Four weeks that will decide the fate of the Washington Nationals

Before the Washington Nationals announced the postponement of their game with the Philadelphia Phillies they announced four roster moves.  In the back-end of the bullpen, Shawn Kelley and Koda Glover were activated off the disabled list while Matt Grace and A.J. Cole were optioned to Triple-A Syracuse.

In the off-season, after attempting to sign Kenley Jansen and Aroldis Chapman, Mike Rizzo decided that the Washington Nationals had the arms necessary within their own organization to handle the 7th, 8th and 9th inning. Ultimately, Dusty Baker decided that Blake Treinen would pitch the 9th as the closer and Kelley and Glover would pitch the 7th and the 8th. Sammy Solis and Oliver Perez were supposed to be situational lefties, while Jeremy Guthrie, Joe Blanton and Enny Romero would round out the bullpen. In a word it’s been a disaster.

Blake Treinen was replaced as the closer after holding the job for less than 3 weeks. In eight games as the closer Treinen pitched to a 7.11 ERA in 6 1/3 innings. Blake also walked six batters and had seven strikeouts before his demotion.

Next man up for the closer’s job was Shawn Kelley. Kelley (6.00 ERA) had not pitched much better than Treinen but his demeanor was much better suited for the role. With a history of two Tommy John surgeries, the fear with Shawn closing games was overuse. After only two weeks as the Nationals closer, Kelley first sat out with an illness. Then while warming up for a comeback, he strained his back.

Act 2

Kelley (2-0, 5.40, 3 Saves, 1.10 WHIP) was placed on the 10 day DL backdated to May 2 while Koda Glover (0-1, 4.15, 2 Saves, 0.92) and Sammy Solis (0-0, 8.31, 1.62 WHIP) were already on the DL. These two moves left the Nationals without a closer.  Treinen (0-1, 8.10, 3 Saves, 2.22 WHIP) had shown little improvement since his demotion, Jeremy Guthrie had been released, Joe Blanton (0-2, 9.75, 1.92 WHIP) could not get anyone out or keep the ball in the park, Enny Romero (2-1, 5.28, 1 Save, 1.50 WHIP) showed very little command of his upper 90’s fastball, and so on and so on and so on. Finally, the Nationals went to veteran Matt Albers (2-0, 0.69, 1 Save, 0.54 WHIP) for the save.

Just Pitch Better

In the midst of the chaos in the bullpen, Mike Rizzo was interviewed and classically said, “They have to pitch better.” That logic sure would make a General Manager’s job easier.  Rizzo continues to insist that the Washington Nationals have all the arms they need in the bullpen. Now that everyone is back except for Sammy Solis, the Nationals have two weeks to right the ship or in the two weeks before the trading deadline they will have to ship more of their prospects away to get one or more pieces for the bullpen.

In the first 34 games of the season the Washington Nationals have gone 22-12. Their bullpen is ranked last in the National League and next to last in all of Major League Baseball. The National’s relievers have pitched to a 5.40 ERA with opponents batting .284 against them. They have given up 20 home runs, allowed opponents to reach base at a .342 OBP and hit to a .839 OPS.  Collectively they have saved just 62.5 percent of their save opportunities and have lost 6 games.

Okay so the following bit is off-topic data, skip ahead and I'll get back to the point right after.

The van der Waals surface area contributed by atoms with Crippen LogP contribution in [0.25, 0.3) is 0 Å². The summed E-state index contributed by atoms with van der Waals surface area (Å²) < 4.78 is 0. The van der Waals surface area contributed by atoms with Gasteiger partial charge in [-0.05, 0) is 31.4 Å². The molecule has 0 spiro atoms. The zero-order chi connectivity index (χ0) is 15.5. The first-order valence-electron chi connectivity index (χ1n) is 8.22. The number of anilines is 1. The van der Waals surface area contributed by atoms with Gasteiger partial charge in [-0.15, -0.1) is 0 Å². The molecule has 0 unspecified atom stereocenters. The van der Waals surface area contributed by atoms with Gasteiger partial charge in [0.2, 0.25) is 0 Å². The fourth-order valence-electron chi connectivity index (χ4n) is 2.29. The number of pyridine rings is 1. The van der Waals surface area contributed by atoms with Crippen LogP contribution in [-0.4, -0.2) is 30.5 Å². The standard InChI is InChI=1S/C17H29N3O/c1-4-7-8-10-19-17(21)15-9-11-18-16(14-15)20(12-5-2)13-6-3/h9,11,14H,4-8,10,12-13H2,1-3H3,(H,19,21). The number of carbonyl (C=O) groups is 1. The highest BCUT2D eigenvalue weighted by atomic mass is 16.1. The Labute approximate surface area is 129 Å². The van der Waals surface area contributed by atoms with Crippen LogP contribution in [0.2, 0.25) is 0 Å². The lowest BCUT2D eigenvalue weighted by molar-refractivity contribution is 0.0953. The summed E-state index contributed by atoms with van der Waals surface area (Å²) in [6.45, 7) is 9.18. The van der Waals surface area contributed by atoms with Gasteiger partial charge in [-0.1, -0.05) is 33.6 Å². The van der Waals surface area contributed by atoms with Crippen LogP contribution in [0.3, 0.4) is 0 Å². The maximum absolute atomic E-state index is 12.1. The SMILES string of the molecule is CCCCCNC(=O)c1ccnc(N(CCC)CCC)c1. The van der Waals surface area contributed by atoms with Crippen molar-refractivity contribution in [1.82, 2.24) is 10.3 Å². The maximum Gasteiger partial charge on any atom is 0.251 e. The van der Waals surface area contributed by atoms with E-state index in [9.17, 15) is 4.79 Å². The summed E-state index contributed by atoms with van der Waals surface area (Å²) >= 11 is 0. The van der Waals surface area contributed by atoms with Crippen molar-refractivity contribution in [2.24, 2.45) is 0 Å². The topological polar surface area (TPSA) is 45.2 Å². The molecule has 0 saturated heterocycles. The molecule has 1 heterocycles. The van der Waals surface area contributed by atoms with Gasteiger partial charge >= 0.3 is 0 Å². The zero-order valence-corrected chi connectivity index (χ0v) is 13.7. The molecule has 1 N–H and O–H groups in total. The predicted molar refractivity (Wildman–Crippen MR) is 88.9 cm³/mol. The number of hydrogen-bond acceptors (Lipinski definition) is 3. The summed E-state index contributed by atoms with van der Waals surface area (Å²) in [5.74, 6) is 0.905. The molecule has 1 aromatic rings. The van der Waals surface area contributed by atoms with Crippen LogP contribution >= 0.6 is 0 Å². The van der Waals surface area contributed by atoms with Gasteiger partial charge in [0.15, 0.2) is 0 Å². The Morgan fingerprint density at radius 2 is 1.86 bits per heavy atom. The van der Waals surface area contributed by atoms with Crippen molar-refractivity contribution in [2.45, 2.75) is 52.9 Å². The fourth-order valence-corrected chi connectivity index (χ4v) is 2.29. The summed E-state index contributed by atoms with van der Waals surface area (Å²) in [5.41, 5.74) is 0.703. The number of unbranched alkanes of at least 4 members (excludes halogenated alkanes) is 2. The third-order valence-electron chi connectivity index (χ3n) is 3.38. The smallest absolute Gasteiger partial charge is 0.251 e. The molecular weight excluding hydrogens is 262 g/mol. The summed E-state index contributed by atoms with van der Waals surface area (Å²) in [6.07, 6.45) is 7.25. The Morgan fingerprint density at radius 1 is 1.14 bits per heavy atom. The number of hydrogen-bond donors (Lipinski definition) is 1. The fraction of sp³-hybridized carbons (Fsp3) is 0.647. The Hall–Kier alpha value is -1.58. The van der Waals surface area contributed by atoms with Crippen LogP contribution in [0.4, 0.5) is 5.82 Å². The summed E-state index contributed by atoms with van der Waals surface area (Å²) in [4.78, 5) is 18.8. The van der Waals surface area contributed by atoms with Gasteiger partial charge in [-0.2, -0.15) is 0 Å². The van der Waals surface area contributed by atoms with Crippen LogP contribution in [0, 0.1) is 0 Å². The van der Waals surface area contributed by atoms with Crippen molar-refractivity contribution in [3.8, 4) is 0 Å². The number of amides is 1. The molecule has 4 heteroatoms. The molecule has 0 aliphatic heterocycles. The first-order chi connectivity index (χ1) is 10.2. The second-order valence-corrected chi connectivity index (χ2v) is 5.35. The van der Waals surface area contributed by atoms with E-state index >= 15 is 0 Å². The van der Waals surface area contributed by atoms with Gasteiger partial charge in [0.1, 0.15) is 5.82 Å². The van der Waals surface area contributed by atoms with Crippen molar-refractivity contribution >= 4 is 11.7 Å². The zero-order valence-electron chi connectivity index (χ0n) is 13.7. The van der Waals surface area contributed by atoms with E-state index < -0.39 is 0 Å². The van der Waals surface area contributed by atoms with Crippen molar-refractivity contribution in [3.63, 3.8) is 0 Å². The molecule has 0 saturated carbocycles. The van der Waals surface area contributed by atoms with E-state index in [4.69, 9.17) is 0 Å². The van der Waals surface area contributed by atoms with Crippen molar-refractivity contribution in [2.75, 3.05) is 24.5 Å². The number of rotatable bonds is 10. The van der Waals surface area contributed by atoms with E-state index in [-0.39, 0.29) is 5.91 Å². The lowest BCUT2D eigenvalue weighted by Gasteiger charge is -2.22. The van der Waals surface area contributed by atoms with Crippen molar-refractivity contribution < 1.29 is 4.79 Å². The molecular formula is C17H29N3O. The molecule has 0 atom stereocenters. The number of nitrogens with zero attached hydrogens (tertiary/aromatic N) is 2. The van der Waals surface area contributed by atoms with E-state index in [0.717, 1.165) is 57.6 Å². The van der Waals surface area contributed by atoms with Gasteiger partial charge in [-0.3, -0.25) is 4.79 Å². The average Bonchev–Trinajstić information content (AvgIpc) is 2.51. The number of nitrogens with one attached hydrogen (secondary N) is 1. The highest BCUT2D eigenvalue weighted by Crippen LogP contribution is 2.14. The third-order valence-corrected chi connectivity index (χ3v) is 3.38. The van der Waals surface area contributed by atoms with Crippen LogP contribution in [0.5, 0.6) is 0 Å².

The Short Term Effect

The biggest problem for Washington is the short term and long term morale of the roster. To a man the Nat’s players say they love this team. They love playing for Dusty Baker.  But no one likes losing games that you should be winning. No one likes to be nervous whenever Baker walks to the mound and motions to the bullpen.

Most nights, the starting pitchers pitch their hearts out and leave the game with a lead or within reach of a victory. Nearly every night, unless the offense has scored in double digits, the game ends up being a nail biter or worse. The starting pitchers are throwing 110 or more pitches per game in order to keep the bullpen doors closed. But it gets discouraging.

Naturally, the players show solidarity and don’t call out the relievers. But you can see it in their faces. Even in games in which the Nationals have scored 12 runs the outcome is in doubt until the end.  It causes everyone to press.

The Long Term Effect

The window of opportunity is closing for the Washington Nationals. Bryce Harper (.372, 10 HR, 29 RBI, 1.213 OPS) will be a free agent following the 2018 season and Scott Boras is talking about unheard of numbers. Jayson Werth (.299, 6 HR, 11 RBI, .900 OPS), Ryan Zimmerman (.393, 13 HR, 34 RBI 1.251 OPS), Daniel Murphy (.331, 6 HR, 30 RBI, .941 OPS), Max Scherzer (4-2, 2.59, 0.88 WHIP), and Gio Gonzalez (3-1, 2.64, 1.33 WHIP) are all over 30 years of age. 2017 is the year that the Nationals need to go all in for a title.

In 2012 when Washington had its best chance to go deep into the playoffs, the brain trust decided to hold Stephen Strasburg out of the playoffs due to an innings limit because of Tommy John surgery. They figured the Nationals would have many more opportunities to participate in the playoffs. Since then Washington has had limited success in the post season.

The Best Chance

This year may be their best chance ever to win it all. The offense, even with the injury to newly acquired Adam Eaton is superb. Their starting rotation includes a true ace in Max Scherzer and a maturing Stephen Strasburg.  Tanner Roark and Gio Gonzalez give them two more quality arms for the playoffs.

But their is an elephant in the room and the front office is trying to ignore it. Now that Kelley and Glover are back we shall see. But the Nationals cannot wait too long. If things don’t improve quickly they have to make a move and make it quickly.  Washington cannot risk being left at the altar at the trading deadline. The next two weeks will determine the course they must take. If they mess this up they will sabotage the franchise for years to come.

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